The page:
Slow Progress in Turkish-Armenian Normalization

Publication: Eurasia Daily Monitor Volume: 7 Issue: 139

Armenian President Serzh Sarkisian and Turkish Prime Minister Recep Tayyip Erdogan meet in Washington, DC on April 12th, 2010. (Reuters)

Turkey’s prospective participation in a six-day NATO exercise in Armenia in September, and the informal Organization for Security and Cooperation in Europe (OSCE) meeting in Astana, reignited the debate on the stalled Turkish-Armenian normalization process. The Armenia 2010 exercise will focus on post-earthquake civil emergency drills.

A senior columnist in the daily newspaper, Radikal, Murat Yetkin, first publicized Turkey’s agreement to participate in the exercise and, if the need arose, the Turkish border would be opened to vehicles in order to supply the disaster-hit areas in the scenario. Local administrative sources were examining the condition of the transportation infrastructure, which corresponded with the US Secretary of State, Hillary Clinton, visiting the region, promoted speculation that it might lead to the “border opening” (Radikal, July 14).

According to a subsequent story in Hurriyet, Turkish diplomatic sources confirmed Ankara’s participation, involving three or four personnel, and added that they were also making the necessary preparations to temporarily re-open the Turkish-Armenian border. Such an opening of the border would involve the transfer of NATO equipment into Armenia, through the Dogukapi border crossing in the Turkish city of Kars, where the governor’s office concluded the roads and railways were in good condition, also adding that the crossing could stay open for a month (Hurriyet, July 15).

Turkish media speculated that such cooperation might help to reduce political tension, and this incident may serve as a model to test the ground for the long-delayed opening of the Turkish-Armenian border. However, Armenian diplomatic sources, speaking on condition of anonymity, signaled that they were not planning to request Turkey’s assistance in this matter. They dismissed the Turkish statement as “a public relations stunt aimed at burnishing Turkey’s image” (Radio Free Europe, July 16).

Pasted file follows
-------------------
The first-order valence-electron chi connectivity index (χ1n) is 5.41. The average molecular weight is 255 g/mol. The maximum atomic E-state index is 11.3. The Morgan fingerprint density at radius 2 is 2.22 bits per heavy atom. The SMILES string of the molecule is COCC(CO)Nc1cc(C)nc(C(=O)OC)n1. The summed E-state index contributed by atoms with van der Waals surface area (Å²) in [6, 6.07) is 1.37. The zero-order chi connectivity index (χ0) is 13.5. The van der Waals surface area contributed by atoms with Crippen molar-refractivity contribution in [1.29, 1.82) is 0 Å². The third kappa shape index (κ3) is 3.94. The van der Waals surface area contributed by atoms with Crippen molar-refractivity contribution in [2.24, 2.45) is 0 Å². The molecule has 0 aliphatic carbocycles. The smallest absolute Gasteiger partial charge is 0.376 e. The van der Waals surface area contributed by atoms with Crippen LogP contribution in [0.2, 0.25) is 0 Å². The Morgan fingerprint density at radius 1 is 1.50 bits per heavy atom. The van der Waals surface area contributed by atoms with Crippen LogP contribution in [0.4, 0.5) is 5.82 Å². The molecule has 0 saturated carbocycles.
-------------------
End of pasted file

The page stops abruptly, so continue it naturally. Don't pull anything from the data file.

This harsh reaction underscored the extent of the divisions between Turkey and Armenia. After taking various groundbreaking steps in 2009, which culminated in the signing of the protocols in October, Turkey and Armenia failed to sustain the initial momentum. For its part, the Turkish government had to put the rapprochement process on the backburner, faced with resistance from the nationalist domestic opposition and the concerns raised by Azerbaijan. Nonetheless, Foreign Minister, Ahmet Davutoglu, maintained on many occasions that Turkey remained committed to the spirit of normalization and would seize every opportunity to continue with the process. For Davutoglu, relations with Armenia remain a major challenge to his “zero problems with neighbors” policy. He maintains that the normalization process, though slow, still continues and if Armenia takes constructive steps, it could prove successful.

However, as Turkish leaders previously emphasized on various occasions, without any concrete progress in the Azeri-Armenian dispute, Turkey will not undertake further steps towards the normalization of its diplomatic relations with Armenia, including the re-opening of the border. Therefore, Turkey has urged the Minsk group to refocus on the Karabakh dispute on the one hand, and work to facilitate the resolution of this conflict on the other.